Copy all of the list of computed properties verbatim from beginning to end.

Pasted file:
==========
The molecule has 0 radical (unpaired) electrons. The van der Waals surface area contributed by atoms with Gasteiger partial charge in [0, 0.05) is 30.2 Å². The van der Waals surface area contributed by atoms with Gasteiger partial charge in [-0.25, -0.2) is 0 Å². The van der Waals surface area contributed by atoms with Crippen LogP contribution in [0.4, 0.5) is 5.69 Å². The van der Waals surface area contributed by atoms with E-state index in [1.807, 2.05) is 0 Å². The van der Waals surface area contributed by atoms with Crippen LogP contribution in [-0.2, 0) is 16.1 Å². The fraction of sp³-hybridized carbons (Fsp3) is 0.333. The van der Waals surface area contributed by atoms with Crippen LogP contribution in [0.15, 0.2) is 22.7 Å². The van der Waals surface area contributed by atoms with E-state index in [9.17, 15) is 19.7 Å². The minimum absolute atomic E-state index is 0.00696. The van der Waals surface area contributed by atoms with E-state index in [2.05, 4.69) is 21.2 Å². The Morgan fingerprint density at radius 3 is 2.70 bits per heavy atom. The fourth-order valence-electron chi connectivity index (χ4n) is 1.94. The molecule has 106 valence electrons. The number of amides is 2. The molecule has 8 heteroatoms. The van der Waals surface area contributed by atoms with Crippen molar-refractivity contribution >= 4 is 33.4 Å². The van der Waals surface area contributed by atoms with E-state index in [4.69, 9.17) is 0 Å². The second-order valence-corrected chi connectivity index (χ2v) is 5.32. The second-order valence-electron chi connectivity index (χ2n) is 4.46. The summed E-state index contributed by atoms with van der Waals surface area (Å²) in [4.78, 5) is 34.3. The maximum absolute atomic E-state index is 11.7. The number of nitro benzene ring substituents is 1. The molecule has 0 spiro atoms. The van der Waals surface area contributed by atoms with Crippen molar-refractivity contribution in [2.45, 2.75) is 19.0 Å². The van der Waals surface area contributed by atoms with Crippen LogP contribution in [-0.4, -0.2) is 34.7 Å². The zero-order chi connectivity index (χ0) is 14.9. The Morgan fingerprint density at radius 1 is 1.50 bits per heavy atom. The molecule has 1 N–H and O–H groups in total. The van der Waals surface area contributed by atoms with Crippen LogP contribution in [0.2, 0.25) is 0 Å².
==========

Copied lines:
The molecule has 0 radical (unpaired) electrons. The van der Waals surface area contributed by atoms with Gasteiger partial charge in [0, 0.05) is 30.2 Å². The van der Waals surface area contributed by atoms with Gasteiger partial charge in [-0.25, -0.2) is 0 Å². The van der Waals surface area contributed by atoms with Crippen LogP contribution in [0.4, 0.5) is 5.69 Å². The van der Waals surface area contributed by atoms with E-state index in [1.807, 2.05) is 0 Å². The van der Waals surface area contributed by atoms with Crippen LogP contribution in [-0.2, 0) is 16.1 Å². The fraction of sp³-hybridized carbons (Fsp3) is 0.333. The van der Waals surface area contributed by atoms with Crippen LogP contribution in [0.15, 0.2) is 22.7 Å². The van der Waals surface area contributed by atoms with E-state index in [9.17, 15) is 19.7 Å². The minimum absolute atomic E-state index is 0.00696. The van der Waals surface area contributed by atoms with E-state index in [2.05, 4.69) is 21.2 Å². The Morgan fingerprint density at radius 3 is 2.70 bits per heavy atom. The fourth-order valence-electron chi connectivity index (χ4n) is 1.94. The molecule has 106 valence electrons. The number of amides is 2. The molecule has 8 heteroatoms. The van der Waals surface area contributed by atoms with Crippen molar-refractivity contribution >= 4 is 33.4 Å². The van der Waals surface area contributed by atoms with E-state index in [4.69, 9.17) is 0 Å². The second-order valence-corrected chi connectivity index (χ2v) is 5.32. The second-order valence-electron chi connectivity index (χ2n) is 4.46. The summed E-state index contributed by atoms with van der Waals surface area (Å²) in [4.78, 5) is 34.3. The maximum absolute atomic E-state index is 11.7. The number of nitro benzene ring substituents is 1. The molecule has 0 spiro atoms. The van der Waals surface area contributed by atoms with Crippen molar-refractivity contribution in [2.45, 2.75) is 19.0 Å². The van der Waals surface area contributed by atoms with Crippen LogP contribution in [-0.4, -0.2) is 34.7 Å². The zero-order chi connectivity index (χ0) is 14.9. The Morgan fingerprint density at radius 1 is 1.50 bits per heavy atom. The molecule has 1 N–H and O–H groups in total. The van der Waals surface area contributed by atoms with Crippen LogP contribution in [0.2, 0.25) is 0 Å².